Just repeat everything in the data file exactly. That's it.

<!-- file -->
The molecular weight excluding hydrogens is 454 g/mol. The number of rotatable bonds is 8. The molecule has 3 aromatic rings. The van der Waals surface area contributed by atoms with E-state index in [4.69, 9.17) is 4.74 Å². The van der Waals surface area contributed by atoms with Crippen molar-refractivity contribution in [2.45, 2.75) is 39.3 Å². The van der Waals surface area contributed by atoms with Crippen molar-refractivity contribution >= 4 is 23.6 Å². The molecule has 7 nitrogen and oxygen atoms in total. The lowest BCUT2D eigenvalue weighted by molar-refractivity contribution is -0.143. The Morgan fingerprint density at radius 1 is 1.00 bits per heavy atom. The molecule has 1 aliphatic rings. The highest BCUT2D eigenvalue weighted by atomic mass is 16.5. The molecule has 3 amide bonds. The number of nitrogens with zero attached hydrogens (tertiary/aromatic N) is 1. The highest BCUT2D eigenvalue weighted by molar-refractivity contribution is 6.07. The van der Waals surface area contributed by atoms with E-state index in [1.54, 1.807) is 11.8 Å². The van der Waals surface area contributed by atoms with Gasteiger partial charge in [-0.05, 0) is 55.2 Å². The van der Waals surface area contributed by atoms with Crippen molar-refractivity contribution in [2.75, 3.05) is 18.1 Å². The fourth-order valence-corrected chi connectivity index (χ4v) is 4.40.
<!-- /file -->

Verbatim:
The molecular weight excluding hydrogens is 454 g/mol. The number of rotatable bonds is 8. The molecule has 3 aromatic rings. The van der Waals surface area contributed by atoms with E-state index in [4.69, 9.17) is 4.74 Å². The van der Waals surface area contributed by atoms with Crippen molar-refractivity contribution in [2.45, 2.75) is 39.3 Å². The van der Waals surface area contributed by atoms with Crippen molar-refractivity contribution >= 4 is 23.6 Å². The molecule has 7 nitrogen and oxygen atoms in total. The lowest BCUT2D eigenvalue weighted by molar-refractivity contribution is -0.143. The Morgan fingerprint density at radius 1 is 1.00 bits per heavy atom. The molecule has 1 aliphatic rings. The highest BCUT2D eigenvalue weighted by atomic mass is 16.5. The molecule has 3 amide bonds. The number of nitrogens with zero attached hydrogens (tertiary/aromatic N) is 1. The highest BCUT2D eigenvalue weighted by molar-refractivity contribution is 6.07. The van der Waals surface area contributed by atoms with E-state index in [1.54, 1.807) is 11.8 Å². The van der Waals surface area contributed by atoms with Gasteiger partial charge in [-0.05, 0) is 55.2 Å². The van der Waals surface area contributed by atoms with Crippen molar-refractivity contribution in [2.75, 3.05) is 18.1 Å². The fourth-order valence-corrected chi connectivity index (χ4v) is 4.40.